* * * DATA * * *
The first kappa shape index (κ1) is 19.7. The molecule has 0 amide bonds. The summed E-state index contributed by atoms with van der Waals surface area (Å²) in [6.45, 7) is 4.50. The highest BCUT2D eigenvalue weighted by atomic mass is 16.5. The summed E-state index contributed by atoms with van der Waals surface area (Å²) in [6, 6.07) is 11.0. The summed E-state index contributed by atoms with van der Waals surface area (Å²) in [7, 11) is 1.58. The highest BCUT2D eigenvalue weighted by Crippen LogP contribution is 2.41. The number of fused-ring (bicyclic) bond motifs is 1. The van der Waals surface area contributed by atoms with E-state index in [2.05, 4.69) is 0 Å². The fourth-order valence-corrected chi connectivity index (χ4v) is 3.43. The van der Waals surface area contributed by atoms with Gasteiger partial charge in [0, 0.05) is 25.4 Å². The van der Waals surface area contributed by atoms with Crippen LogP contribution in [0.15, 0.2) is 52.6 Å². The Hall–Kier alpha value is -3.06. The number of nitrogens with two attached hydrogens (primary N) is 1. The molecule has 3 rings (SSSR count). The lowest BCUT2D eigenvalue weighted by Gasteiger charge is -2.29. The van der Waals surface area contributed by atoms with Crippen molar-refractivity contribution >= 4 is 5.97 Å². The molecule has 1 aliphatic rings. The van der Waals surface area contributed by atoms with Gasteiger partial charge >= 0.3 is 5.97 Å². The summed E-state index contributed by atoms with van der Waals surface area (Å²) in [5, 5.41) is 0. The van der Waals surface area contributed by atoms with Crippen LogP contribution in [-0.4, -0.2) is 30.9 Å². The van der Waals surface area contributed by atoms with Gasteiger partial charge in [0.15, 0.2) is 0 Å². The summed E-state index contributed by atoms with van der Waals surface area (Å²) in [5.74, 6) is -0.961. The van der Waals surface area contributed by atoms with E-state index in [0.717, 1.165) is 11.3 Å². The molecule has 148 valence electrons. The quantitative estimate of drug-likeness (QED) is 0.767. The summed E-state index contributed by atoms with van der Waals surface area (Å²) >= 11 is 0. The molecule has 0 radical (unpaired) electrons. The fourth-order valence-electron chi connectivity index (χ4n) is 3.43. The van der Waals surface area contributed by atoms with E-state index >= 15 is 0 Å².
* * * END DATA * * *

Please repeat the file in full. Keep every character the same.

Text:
The first kappa shape index (κ1) is 19.7. The molecule has 0 amide bonds. The summed E-state index contributed by atoms with van der Waals surface area (Å²) in [6.45, 7) is 4.50. The highest BCUT2D eigenvalue weighted by atomic mass is 16.5. The summed E-state index contributed by atoms with van der Waals surface area (Å²) in [6, 6.07) is 11.0. The summed E-state index contributed by atoms with van der Waals surface area (Å²) in [7, 11) is 1.58. The highest BCUT2D eigenvalue weighted by Crippen LogP contribution is 2.41. The number of fused-ring (bicyclic) bond motifs is 1. The van der Waals surface area contributed by atoms with E-state index in [2.05, 4.69) is 0 Å². The fourth-order valence-corrected chi connectivity index (χ4v) is 3.43. The van der Waals surface area contributed by atoms with Gasteiger partial charge in [0, 0.05) is 25.4 Å². The van der Waals surface area contributed by atoms with Crippen LogP contribution in [0.15, 0.2) is 52.6 Å². The Hall–Kier alpha value is -3.06. The number of nitrogens with two attached hydrogens (primary N) is 1. The molecule has 3 rings (SSSR count). The lowest BCUT2D eigenvalue weighted by Gasteiger charge is -2.29. The van der Waals surface area contributed by atoms with Crippen molar-refractivity contribution >= 4 is 5.97 Å². The molecule has 1 aliphatic rings. The van der Waals surface area contributed by atoms with Gasteiger partial charge >= 0.3 is 5.97 Å². The summed E-state index contributed by atoms with van der Waals surface area (Å²) in [5, 5.41) is 0. The van der Waals surface area contributed by atoms with Crippen LogP contribution in [-0.4, -0.2) is 30.9 Å². The van der Waals surface area contributed by atoms with Gasteiger partial charge in [0.15, 0.2) is 0 Å². The summed E-state index contributed by atoms with van der Waals surface area (Å²) in [5.74, 6) is -0.961. The van der Waals surface area contributed by atoms with E-state index in [0.717, 1.165) is 11.3 Å². The molecule has 148 valence electrons. The quantitative estimate of drug-likeness (QED) is 0.767. The summed E-state index contributed by atoms with van der Waals surface area (Å²) >= 11 is 0. The molecule has 0 radical (unpaired) electrons. The fourth-order valence-electron chi connectivity index (χ4n) is 3.43. The van der Waals surface area contributed by atoms with E-state index >= 15 is 0 Å².